Different season, same old story. Instead of the traditional two horse race for the title, this year Real Madrid surrendered early and made sure that FC Barcelona walked towards yet another La Liga title untroubled – they have already won the title and if they win their three remaining matches it will be the second consecutive season where the winner notches 100 points. Lionel Messi would have easily beaten his own La Liga goal record set last season if not for an injury picked in Paris during a Champions League tie against Paris Saint-Germain, and Real Madrid still comfortably finished second despite a pretty bad season for their standards. Atlético Madrid impressed at the start of the season, with Falcao in devastating form, but they predictably failed to keep up that form for the entirety of the season and will finish in a distant third place.
The gulf between the ‘Big two’ and the rest doesn’t seem to have shrunk at all, well on the contrary; the league has only been becoming more and more monotonous with each passing year. As soon as Real Madrid dropped behind in the race early, it was a given that Barcelona would win the title. For the first time though the negative consequences of such a lopsided league were felt in Europe, in the Champions League. Used to fighting for every point and having to keep a very high intensity week in week out, Bayern and Borrussia Dortmund dished out some very heavy punishment to Spain’s top 2 in the Champions League semifinals. They were simply on a higher gear from the very first minute and completely overran Spain’s finest to book a date at Wembley. A lot of fans and experts were tipping an El Clásico final, but both Barcelona and Real Madrid were completely shell-shocked in Germany; Real Madrid still attempted a comeback Spain, while Barcelona, without a fully fit Messi, just practically gave up on the tie. While last year’s elimination at the same stage was seen by many as a fluke of sorts, this year saw both Spanish giants get beaten down so comprehensively that no doubts can possibly be cast over whether there has been a shift in supremacy.
Barcelona and Real Madrid still have a collection of some of the finest players in the world, but they are finally feeling the effects of their league’s lack of competitiveness, of only really having a few really high intensity matches per season. Historically, bar some exceptions, the dominant teams (or leagues) in European competition are those who boast of a high level of internal competitiveness. The lack of internal competition almost inevitably brings complacency, not to mention lack of preparation for games of the highest intensity against the best teams in Europe. Barcelona and Real Madrid are too big and powerful brands to ever fade into irrelevance like Celtic or Rangers, but they have just started reaping what they sow with their financial stranglehold over the rest of the league. Their refusal to take part in a fairer revenue distribution system has made it far easier for them to monopolize the top talent and dominate the league, but it has come at a price. Real haven’t been to a Champions League final in 11 years now, and while Barcelona dominated Europe with their golden generation, the cracks in their armour are being exposed now that they have slightly declined – the 0-7 aggregate defeat to Bayern Munich might very well mean the end of an era for the Catalans.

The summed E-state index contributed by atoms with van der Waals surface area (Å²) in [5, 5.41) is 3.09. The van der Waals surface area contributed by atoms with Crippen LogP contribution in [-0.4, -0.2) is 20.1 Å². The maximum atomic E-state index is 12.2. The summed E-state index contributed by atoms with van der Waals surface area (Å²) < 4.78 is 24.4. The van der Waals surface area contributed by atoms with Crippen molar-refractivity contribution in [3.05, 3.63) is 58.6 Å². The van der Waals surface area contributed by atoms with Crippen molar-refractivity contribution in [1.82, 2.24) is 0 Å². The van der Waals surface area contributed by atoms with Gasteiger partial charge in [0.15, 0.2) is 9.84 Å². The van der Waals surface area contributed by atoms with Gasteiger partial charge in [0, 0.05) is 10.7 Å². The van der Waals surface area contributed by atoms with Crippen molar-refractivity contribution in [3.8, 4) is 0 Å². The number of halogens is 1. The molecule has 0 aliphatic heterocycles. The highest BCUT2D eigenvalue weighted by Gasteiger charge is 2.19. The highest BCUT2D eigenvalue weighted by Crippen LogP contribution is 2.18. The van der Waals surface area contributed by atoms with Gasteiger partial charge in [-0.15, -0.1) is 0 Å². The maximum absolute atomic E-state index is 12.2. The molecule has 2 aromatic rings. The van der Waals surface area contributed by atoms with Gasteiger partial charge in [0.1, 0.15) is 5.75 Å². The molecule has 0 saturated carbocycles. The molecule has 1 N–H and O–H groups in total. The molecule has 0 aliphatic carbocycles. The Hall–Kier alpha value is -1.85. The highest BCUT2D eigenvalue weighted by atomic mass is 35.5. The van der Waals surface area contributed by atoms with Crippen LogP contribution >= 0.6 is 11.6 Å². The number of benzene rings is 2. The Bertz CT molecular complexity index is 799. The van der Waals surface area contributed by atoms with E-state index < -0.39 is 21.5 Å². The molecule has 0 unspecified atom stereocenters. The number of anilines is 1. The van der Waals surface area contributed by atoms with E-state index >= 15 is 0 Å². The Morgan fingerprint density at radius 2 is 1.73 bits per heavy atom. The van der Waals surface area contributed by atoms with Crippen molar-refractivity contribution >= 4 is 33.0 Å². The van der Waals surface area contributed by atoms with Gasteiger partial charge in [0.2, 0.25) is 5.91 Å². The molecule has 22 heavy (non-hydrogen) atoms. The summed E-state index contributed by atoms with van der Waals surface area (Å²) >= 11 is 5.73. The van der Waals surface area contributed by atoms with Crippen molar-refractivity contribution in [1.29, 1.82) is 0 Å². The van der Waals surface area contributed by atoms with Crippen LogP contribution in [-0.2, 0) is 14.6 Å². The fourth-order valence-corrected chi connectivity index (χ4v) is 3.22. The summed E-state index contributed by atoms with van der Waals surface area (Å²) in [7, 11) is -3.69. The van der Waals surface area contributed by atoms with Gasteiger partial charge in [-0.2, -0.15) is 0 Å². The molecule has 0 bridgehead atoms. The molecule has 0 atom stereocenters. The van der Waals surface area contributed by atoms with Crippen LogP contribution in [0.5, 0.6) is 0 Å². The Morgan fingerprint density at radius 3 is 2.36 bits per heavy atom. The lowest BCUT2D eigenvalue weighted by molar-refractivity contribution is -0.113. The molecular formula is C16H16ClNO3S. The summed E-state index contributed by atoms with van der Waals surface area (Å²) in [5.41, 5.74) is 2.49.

Spain’s ‘Big two’ will continue to have a monopoly of a significant share of the world’s best players and managerial talent and their stranglehold on La Liga is hardly likely to wane (well on the contrary), but the odds are that their Champions League results will continue to suffer. Bayern and Dortmund did not prevail because they have superior squads, but because they played on a higher gear that Barcelona and Real Madrid simply couldn’t match. They are so rarely forced to go all out during their La Liga campaigns that they were completely shell shocked.
It is too early to claim a shift in the supremacy at the international level towards Germany as well, but it’d hardly come as a surprise. Spain continue to produce talents, but a lot of them end up on Barcelona or Real Madrid’s bench from an early age or in a smaller team – either way far from the best environment for them to fully achieve their potential despite the immense talent they showed at the youth level.
Spanish football is at a crossroads at the moment, a predicament that could have been foreseen a few years ago. The league feels more and more like a monotonous non-event and the consequences are starting to be felt in European competition. Never has the need for a fairer TV revenue distribution deal been more evident and from it might depend the future of Spanish football as a whole.